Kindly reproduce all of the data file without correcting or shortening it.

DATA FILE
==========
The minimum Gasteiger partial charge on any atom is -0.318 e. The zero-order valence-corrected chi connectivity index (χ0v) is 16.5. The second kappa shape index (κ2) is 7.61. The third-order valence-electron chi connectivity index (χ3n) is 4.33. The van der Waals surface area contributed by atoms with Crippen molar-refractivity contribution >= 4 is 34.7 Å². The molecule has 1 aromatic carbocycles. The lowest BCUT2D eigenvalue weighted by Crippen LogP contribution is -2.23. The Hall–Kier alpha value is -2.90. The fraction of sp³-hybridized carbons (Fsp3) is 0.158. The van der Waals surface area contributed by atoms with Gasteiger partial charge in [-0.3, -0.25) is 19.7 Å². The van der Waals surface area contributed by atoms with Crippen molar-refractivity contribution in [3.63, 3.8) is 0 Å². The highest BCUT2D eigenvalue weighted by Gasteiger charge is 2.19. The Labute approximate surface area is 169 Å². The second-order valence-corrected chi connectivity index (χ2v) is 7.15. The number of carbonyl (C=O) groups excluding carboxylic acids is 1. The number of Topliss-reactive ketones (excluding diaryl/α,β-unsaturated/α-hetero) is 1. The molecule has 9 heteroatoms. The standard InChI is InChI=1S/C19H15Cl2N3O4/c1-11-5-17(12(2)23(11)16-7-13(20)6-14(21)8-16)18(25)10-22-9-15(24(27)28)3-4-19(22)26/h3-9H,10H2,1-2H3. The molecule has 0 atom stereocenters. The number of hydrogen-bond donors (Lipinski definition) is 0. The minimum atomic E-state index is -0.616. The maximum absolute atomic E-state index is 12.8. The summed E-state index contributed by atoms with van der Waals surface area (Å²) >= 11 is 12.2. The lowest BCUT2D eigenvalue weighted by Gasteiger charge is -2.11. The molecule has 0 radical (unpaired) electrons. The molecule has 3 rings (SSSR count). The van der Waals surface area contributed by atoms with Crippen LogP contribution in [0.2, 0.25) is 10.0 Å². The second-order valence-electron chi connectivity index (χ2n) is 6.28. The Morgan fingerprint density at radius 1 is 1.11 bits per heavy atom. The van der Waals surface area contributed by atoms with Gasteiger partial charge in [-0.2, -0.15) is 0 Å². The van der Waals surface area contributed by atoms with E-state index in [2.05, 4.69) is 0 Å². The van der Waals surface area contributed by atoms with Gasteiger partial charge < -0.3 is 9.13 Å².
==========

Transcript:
The minimum Gasteiger partial charge on any atom is -0.318 e. The zero-order valence-corrected chi connectivity index (χ0v) is 16.5. The second kappa shape index (κ2) is 7.61. The third-order valence-electron chi connectivity index (χ3n) is 4.33. The van der Waals surface area contributed by atoms with Crippen molar-refractivity contribution >= 4 is 34.7 Å². The molecule has 1 aromatic carbocycles. The lowest BCUT2D eigenvalue weighted by Crippen LogP contribution is -2.23. The Hall–Kier alpha value is -2.90. The fraction of sp³-hybridized carbons (Fsp3) is 0.158. The van der Waals surface area contributed by atoms with Gasteiger partial charge in [-0.3, -0.25) is 19.7 Å². The van der Waals surface area contributed by atoms with Crippen molar-refractivity contribution in [3.63, 3.8) is 0 Å². The highest BCUT2D eigenvalue weighted by Gasteiger charge is 2.19. The Labute approximate surface area is 169 Å². The second-order valence-corrected chi connectivity index (χ2v) is 7.15. The number of carbonyl (C=O) groups excluding carboxylic acids is 1. The number of Topliss-reactive ketones (excluding diaryl/α,β-unsaturated/α-hetero) is 1. The molecule has 9 heteroatoms. The standard InChI is InChI=1S/C19H15Cl2N3O4/c1-11-5-17(12(2)23(11)16-7-13(20)6-14(21)8-16)18(25)10-22-9-15(24(27)28)3-4-19(22)26/h3-9H,10H2,1-2H3. The molecule has 0 atom stereocenters. The number of hydrogen-bond donors (Lipinski definition) is 0. The minimum atomic E-state index is -0.616. The maximum absolute atomic E-state index is 12.8. The summed E-state index contributed by atoms with van der Waals surface area (Å²) >= 11 is 12.2. The lowest BCUT2D eigenvalue weighted by Gasteiger charge is -2.11. The molecule has 0 radical (unpaired) electrons. The molecule has 3 rings (SSSR count). The van der Waals surface area contributed by atoms with Crippen LogP contribution in [0.2, 0.25) is 10.0 Å². The second-order valence-electron chi connectivity index (χ2n) is 6.28. The Morgan fingerprint density at radius 1 is 1.11 bits per heavy atom. The van der Waals surface area contributed by atoms with Gasteiger partial charge in [-0.2, -0.15) is 0 Å². The van der Waals surface area contributed by atoms with E-state index in [2.05, 4.69) is 0 Å². The van der Waals surface area contributed by atoms with Gasteiger partial charge < -0.3 is 9.13 Å².